Comes with a charger for those size batteries and two of the batteries. With a $3 dollar flashlight handlebar mount the whole set-up cost me less than $20, although I did pick up two more spare batteries for it. It looks like some of these now come in AA battery size too, which if they're as good, would simplify charging somewhat, although I've come to like having two separate chargers so I can charge more batteries at once, when I slip up and aren't on top of my charging routines.
This light is TOO bright in flashing mode, but on solid it's bright enough to be seen during the day, and at night is enough to light up the road for moderate speed riding. The handlebar mount has a quick release, it just takes a moment to take this light with me if I am worried about someone walking away with it when I park.
On my helmet I run a Planet Blaze .5 watt helmet light. The PB Blazes come in stronger wattage (up to 2W) now I think, but when I got it the helmet one was only in .5W either for longevity of the batteries or to keep weight down. I don't know if Planet Bike makes a more powerful helmet specific one now, but this one is plenty bright enough to get drivers attention, and it does help to light up the road, but wouldn't be enough on its own. This light runs on a pair of AA batteries and the costs about $25.
Having a light on the helmet is a must in my book. Being able to aim the light at drivers is to get their attention can be a lifesaver, and helps with confidence riding down the road, but every day it helps to keep drivers in their place. But, since your head should be moving around to keep a lookout in all directions, a forward facing light is also needed. Either a bright light or a flashing light might be sufficient on their own, but I like having both. Not only am I able to light up the road/path for hazards when I am away from streetlights or other illumination with the flashlight, but the flashing light helps ensure that I'm am noticed.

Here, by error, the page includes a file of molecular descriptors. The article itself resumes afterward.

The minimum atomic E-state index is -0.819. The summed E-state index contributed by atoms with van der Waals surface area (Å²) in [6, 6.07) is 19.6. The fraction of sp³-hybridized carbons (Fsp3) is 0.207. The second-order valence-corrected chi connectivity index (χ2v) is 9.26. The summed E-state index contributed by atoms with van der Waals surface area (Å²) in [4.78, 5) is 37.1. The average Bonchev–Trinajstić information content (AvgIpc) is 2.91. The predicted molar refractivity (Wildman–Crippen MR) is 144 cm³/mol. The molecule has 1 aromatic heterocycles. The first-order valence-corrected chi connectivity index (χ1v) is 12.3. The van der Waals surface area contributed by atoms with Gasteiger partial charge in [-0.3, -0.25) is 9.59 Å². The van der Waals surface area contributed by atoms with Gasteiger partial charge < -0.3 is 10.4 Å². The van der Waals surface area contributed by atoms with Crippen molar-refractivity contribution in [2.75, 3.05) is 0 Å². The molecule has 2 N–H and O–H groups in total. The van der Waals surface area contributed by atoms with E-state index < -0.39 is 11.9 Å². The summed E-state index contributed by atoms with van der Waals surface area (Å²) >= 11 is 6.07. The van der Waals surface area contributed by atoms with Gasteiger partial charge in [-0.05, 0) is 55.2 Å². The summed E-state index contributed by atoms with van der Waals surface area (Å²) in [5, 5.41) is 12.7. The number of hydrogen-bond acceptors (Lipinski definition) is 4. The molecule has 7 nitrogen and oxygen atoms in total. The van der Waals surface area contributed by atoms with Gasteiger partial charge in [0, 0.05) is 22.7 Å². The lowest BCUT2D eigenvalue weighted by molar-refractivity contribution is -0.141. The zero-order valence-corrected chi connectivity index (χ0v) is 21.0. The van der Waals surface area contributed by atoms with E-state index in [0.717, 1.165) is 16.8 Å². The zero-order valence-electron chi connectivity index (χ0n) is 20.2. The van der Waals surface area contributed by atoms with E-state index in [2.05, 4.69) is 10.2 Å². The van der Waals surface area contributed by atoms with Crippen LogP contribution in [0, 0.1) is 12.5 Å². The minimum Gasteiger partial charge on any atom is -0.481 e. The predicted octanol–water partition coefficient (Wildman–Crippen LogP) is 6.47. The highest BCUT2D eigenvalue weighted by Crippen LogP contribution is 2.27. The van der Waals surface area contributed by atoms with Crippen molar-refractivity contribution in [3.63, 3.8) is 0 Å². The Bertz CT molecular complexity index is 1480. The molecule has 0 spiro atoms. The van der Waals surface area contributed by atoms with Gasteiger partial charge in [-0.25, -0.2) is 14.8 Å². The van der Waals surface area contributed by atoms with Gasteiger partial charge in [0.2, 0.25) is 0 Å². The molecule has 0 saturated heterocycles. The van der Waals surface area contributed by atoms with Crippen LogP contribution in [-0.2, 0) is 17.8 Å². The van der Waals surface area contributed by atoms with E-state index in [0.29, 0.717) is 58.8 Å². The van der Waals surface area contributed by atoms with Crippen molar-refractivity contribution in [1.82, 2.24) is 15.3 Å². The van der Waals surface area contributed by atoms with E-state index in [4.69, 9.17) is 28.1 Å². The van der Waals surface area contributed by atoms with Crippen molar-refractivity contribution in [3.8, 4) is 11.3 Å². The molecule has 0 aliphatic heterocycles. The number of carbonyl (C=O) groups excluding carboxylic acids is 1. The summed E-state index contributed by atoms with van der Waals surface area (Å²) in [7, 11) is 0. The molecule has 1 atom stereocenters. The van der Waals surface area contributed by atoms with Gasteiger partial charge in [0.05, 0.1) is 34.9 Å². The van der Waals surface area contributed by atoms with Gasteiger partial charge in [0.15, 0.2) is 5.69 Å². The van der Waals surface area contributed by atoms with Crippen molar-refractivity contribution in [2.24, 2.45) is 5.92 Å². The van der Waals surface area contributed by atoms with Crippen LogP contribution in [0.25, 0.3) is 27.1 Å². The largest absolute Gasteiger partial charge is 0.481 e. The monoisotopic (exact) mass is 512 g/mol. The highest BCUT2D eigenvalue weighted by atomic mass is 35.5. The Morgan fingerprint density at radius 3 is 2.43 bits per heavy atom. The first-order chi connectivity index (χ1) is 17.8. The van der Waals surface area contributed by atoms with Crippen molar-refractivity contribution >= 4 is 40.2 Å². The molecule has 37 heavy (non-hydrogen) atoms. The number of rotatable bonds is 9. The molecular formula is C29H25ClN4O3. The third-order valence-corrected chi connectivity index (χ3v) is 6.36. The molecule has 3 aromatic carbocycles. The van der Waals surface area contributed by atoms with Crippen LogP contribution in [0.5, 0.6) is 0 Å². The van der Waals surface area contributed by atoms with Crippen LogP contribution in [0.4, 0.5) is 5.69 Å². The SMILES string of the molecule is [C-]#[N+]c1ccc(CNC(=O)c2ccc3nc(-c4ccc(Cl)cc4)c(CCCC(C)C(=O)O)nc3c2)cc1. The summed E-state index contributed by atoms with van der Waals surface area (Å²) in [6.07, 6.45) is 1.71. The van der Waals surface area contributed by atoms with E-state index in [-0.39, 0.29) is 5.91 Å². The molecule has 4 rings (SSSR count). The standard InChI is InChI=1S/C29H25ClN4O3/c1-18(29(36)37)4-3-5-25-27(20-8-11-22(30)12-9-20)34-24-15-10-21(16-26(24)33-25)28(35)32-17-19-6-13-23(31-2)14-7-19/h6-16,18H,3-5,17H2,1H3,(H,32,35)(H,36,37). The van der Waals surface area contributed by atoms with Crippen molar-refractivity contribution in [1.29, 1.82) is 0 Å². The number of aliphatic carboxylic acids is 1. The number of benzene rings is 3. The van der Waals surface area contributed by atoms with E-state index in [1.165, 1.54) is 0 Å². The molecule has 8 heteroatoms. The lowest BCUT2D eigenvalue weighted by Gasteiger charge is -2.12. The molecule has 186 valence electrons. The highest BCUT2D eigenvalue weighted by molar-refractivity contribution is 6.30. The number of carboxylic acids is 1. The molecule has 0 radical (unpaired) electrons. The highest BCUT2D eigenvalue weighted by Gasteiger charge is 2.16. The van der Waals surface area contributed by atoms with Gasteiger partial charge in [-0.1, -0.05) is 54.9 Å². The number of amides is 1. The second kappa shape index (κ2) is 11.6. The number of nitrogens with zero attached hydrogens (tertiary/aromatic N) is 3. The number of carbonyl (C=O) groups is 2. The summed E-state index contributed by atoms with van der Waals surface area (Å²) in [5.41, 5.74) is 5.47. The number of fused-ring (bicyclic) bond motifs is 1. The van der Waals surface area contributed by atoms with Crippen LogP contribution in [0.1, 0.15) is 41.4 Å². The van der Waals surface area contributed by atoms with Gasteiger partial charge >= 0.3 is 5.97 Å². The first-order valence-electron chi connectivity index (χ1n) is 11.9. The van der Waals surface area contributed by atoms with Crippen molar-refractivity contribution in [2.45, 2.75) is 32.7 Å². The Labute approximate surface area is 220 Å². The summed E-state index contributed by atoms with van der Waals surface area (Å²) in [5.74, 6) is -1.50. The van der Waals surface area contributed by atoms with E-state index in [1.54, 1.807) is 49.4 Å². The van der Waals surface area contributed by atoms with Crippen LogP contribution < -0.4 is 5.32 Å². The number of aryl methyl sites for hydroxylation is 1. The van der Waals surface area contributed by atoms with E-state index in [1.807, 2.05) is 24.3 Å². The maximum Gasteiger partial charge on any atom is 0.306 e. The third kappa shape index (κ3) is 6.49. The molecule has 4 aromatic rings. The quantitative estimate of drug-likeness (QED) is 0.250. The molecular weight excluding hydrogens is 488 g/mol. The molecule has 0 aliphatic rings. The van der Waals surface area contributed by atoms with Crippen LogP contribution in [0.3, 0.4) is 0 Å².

I don't run 29er/700C, and I'm not running the Big Apples, but I recently got a set of the Schwalbe Big Bens in 26 x 2.15, and my understanding is that the Big Bens are Big Apples with flat protection. I've been riding these for about a month, getting to close to the point where I'll be able to write up a proper review for them, but I can say already that I'm really liking them so far. Only a touch slower than the 1.5" tires I was running before, but much
cushier over the rough roads I travel on. Very confidence inspiring going over railroad tracks and other large obstacles due to their big size. Finally got a chance to do a little high speed cornering with an aggressive lean on them this morning and they did fine with that too. Great tires.
As far as wheels go, I'd look for recommendations on the Clydesdale sub-forum I linked to above. I don't run 29er/700C so I can't really help here other than to say that having a machine made wheel stress relieved and trued by a skilled mechanic makes a HUGE difference in how they hold up. Even a fairly modest wheel can be made fairly stout this way, and if you start out with a pretty tough wheel to begin with that's usually enough for us big guys (I'm 280#).
My philosophy is to not worry about the cost of components and accessories versus the initial cost or worth of a bike. That's the path to madness! You need good wheels, period. They don't need to be outrageously expensive, but it's better to buy decent wheels, have them fine tuned by a good mechanic and have spent that money once, than end up buying cheap wheels, killing them and then still have to spend more money for wheels. Ask me how I know!